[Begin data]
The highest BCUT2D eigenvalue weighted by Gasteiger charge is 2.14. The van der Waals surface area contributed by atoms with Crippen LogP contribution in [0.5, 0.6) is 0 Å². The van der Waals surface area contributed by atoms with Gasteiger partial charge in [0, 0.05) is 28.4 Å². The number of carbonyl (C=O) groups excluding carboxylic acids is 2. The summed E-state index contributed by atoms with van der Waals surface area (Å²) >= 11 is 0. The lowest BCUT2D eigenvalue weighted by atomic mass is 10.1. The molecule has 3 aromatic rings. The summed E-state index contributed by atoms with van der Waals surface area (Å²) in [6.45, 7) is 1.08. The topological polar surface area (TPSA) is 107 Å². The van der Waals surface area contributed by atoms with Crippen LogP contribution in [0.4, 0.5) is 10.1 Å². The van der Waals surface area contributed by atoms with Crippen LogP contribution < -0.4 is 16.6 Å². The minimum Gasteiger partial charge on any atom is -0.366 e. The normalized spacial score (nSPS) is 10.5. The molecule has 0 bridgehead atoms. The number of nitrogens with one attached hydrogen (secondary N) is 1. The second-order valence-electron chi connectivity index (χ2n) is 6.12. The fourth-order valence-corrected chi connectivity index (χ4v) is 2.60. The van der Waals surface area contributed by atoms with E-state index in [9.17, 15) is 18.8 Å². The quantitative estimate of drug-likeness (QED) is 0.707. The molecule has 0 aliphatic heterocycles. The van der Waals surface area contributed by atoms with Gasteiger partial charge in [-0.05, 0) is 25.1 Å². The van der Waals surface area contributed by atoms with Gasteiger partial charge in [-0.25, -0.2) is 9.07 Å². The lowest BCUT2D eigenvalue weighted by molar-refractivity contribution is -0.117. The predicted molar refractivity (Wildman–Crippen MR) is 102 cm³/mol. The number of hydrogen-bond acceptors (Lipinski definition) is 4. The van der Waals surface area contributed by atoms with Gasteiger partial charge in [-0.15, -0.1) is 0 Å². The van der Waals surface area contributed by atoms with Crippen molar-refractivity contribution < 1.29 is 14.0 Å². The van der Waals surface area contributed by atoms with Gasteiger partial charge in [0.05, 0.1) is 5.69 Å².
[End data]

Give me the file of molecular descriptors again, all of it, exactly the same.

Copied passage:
The highest BCUT2D eigenvalue weighted by Gasteiger charge is 2.14. The van der Waals surface area contributed by atoms with Crippen LogP contribution in [0.5, 0.6) is 0 Å². The van der Waals surface area contributed by atoms with Gasteiger partial charge in [0, 0.05) is 28.4 Å². The number of carbonyl (C=O) groups excluding carboxylic acids is 2. The summed E-state index contributed by atoms with van der Waals surface area (Å²) >= 11 is 0. The lowest BCUT2D eigenvalue weighted by atomic mass is 10.1. The molecule has 3 aromatic rings. The summed E-state index contributed by atoms with van der Waals surface area (Å²) in [6.45, 7) is 1.08. The topological polar surface area (TPSA) is 107 Å². The van der Waals surface area contributed by atoms with Crippen LogP contribution in [0.4, 0.5) is 10.1 Å². The van der Waals surface area contributed by atoms with Crippen LogP contribution < -0.4 is 16.6 Å². The minimum Gasteiger partial charge on any atom is -0.366 e. The normalized spacial score (nSPS) is 10.5. The molecule has 0 bridgehead atoms. The number of nitrogens with one attached hydrogen (secondary N) is 1. The second-order valence-electron chi connectivity index (χ2n) is 6.12. The fourth-order valence-corrected chi connectivity index (χ4v) is 2.60. The van der Waals surface area contributed by atoms with E-state index in [9.17, 15) is 18.8 Å². The quantitative estimate of drug-likeness (QED) is 0.707. The molecule has 0 aliphatic heterocycles. The van der Waals surface area contributed by atoms with Gasteiger partial charge in [-0.05, 0) is 25.1 Å². The van der Waals surface area contributed by atoms with Gasteiger partial charge in [-0.25, -0.2) is 9.07 Å². The lowest BCUT2D eigenvalue weighted by molar-refractivity contribution is -0.117. The predicted molar refractivity (Wildman–Crippen MR) is 102 cm³/mol. The number of hydrogen-bond acceptors (Lipinski definition) is 4. The van der Waals surface area contributed by atoms with Gasteiger partial charge in [-0.15, -0.1) is 0 Å². The van der Waals surface area contributed by atoms with Crippen molar-refractivity contribution < 1.29 is 14.0 Å². The van der Waals surface area contributed by atoms with Gasteiger partial charge in [0.05, 0.1) is 5.69 Å².